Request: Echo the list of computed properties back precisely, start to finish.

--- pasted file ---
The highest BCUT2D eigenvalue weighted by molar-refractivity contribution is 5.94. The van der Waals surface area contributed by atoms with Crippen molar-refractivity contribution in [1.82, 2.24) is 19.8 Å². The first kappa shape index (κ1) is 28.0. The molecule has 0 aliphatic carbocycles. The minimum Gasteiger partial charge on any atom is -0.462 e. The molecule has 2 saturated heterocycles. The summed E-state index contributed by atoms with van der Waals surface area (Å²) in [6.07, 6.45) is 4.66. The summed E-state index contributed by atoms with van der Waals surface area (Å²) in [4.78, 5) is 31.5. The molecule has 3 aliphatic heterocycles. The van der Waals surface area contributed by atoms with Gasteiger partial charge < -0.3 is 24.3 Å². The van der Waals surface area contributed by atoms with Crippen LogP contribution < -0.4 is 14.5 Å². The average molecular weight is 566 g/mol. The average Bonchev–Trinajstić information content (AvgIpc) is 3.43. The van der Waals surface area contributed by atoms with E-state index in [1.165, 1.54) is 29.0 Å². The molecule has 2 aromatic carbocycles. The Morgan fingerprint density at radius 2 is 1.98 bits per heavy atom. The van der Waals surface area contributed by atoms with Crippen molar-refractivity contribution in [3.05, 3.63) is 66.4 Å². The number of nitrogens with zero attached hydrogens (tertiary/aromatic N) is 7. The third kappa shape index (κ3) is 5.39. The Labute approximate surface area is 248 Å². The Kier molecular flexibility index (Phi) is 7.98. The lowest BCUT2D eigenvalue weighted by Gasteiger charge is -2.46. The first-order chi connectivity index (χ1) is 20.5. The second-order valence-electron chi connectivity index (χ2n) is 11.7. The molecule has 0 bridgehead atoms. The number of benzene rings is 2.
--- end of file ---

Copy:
The highest BCUT2D eigenvalue weighted by molar-refractivity contribution is 5.94. The van der Waals surface area contributed by atoms with Crippen molar-refractivity contribution in [1.82, 2.24) is 19.8 Å². The first kappa shape index (κ1) is 28.0. The molecule has 0 aliphatic carbocycles. The minimum Gasteiger partial charge on any atom is -0.462 e. The molecule has 2 saturated heterocycles. The summed E-state index contributed by atoms with van der Waals surface area (Å²) in [6.07, 6.45) is 4.66. The summed E-state index contributed by atoms with van der Waals surface area (Å²) in [4.78, 5) is 31.5. The molecule has 3 aliphatic heterocycles. The van der Waals surface area contributed by atoms with Gasteiger partial charge < -0.3 is 24.3 Å². The van der Waals surface area contributed by atoms with Crippen LogP contribution < -0.4 is 14.5 Å². The average molecular weight is 566 g/mol. The average Bonchev–Trinajstić information content (AvgIpc) is 3.43. The van der Waals surface area contributed by atoms with E-state index in [1.165, 1.54) is 29.0 Å². The molecule has 2 aromatic carbocycles. The Morgan fingerprint density at radius 2 is 1.98 bits per heavy atom. The van der Waals surface area contributed by atoms with Crippen molar-refractivity contribution in [3.05, 3.63) is 66.4 Å². The number of nitrogens with zero attached hydrogens (tertiary/aromatic N) is 7. The third kappa shape index (κ3) is 5.39. The Labute approximate surface area is 248 Å². The Kier molecular flexibility index (Phi) is 7.98. The lowest BCUT2D eigenvalue weighted by Gasteiger charge is -2.46. The first-order chi connectivity index (χ1) is 20.5. The second-order valence-electron chi connectivity index (χ2n) is 11.7. The molecule has 0 bridgehead atoms. The number of benzene rings is 2.